Happy3Happy had been having some concerning symptoms for two months. His hind legs became clumsy, his back hunched, and he could not play. An X-ray at his family veterinarian showed multiple rare bone lesions on his spine. He was referred to NorthStar VETS where the Neurology and Radiology teams performed an MRI and noted that one of the growths was compressing the spinal cord, creating pain and weakness. Happy2It was determined that surgery was the best option, and the Neurology team used a custom 3D-printed model to plan their approach. Days later, Happy underwent a successful surgery in which the growth was removed and the spinal cord was no longer pinched. When he woke up, Happy lived up to his name, showing us his delightful personality and youthful zest for life. His recovery with the nursing team went well, and Happy loved going outside to walk around. He went home where he is expected to live a long, active, and happy life.Happy1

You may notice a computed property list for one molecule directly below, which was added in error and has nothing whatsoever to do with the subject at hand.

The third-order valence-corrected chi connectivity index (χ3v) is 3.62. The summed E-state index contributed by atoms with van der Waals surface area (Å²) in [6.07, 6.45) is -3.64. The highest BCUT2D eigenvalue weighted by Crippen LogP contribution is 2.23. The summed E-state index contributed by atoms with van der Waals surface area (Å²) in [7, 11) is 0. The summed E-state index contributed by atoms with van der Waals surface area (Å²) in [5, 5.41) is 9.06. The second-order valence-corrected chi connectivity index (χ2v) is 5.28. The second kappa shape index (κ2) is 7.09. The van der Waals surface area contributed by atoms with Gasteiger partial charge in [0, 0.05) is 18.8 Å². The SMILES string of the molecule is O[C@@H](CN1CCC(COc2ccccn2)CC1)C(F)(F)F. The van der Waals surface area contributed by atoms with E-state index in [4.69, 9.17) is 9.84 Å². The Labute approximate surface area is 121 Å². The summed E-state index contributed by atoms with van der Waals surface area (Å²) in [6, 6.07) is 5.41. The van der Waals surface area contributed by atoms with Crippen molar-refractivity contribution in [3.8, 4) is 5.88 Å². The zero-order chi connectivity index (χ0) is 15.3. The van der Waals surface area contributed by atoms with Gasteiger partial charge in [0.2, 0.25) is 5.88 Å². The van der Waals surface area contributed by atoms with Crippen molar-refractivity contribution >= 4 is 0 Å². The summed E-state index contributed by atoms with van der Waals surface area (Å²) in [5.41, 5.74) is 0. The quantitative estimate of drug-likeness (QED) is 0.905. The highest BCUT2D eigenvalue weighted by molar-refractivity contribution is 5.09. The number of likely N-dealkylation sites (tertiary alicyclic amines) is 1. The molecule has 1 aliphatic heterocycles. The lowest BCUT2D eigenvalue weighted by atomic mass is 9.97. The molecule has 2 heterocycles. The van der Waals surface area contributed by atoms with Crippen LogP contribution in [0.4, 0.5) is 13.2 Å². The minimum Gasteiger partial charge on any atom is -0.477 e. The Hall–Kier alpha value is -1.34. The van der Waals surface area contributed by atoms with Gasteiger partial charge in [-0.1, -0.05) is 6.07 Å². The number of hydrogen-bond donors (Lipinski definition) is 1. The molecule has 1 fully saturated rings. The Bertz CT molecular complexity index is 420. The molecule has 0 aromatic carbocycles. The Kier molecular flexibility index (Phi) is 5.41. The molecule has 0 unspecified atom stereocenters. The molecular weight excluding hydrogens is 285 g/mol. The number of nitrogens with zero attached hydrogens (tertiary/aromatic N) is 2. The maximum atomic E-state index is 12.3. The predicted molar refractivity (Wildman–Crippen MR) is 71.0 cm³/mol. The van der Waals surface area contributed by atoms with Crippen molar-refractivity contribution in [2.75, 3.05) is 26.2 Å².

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Surgery Success: Diamond

diamond the chickenDiamond had a serious problem: she suddenly couldn’t get food through her system. Unlike humans, when chickens swallow food, it goes into a storage sack along the side of their neck called a crop. From there, it goes bit-by-bit into a stomach-like proventriculus before moving on to the ventriculus, which crunches up food so it’s ready for the intestines. With Diamond, some dietary indiscretion (mainly grass and feathers), plugged the crop’s exit, so everything she ate after that filled the sack until it was a large pendulous lump in front of her chest. The Avian and Exotics team at NorthStar VETS performed a successful surgery in which they opened Diamond’s crop, pulled out the large grass and feather clump along with her undigested food, flushed everything out, ensured there were no other issues, and closed her back up. Now Diamond is back home hunting and pecking with the rest of her flock.

Diamond's Clump

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Case Success: Puffy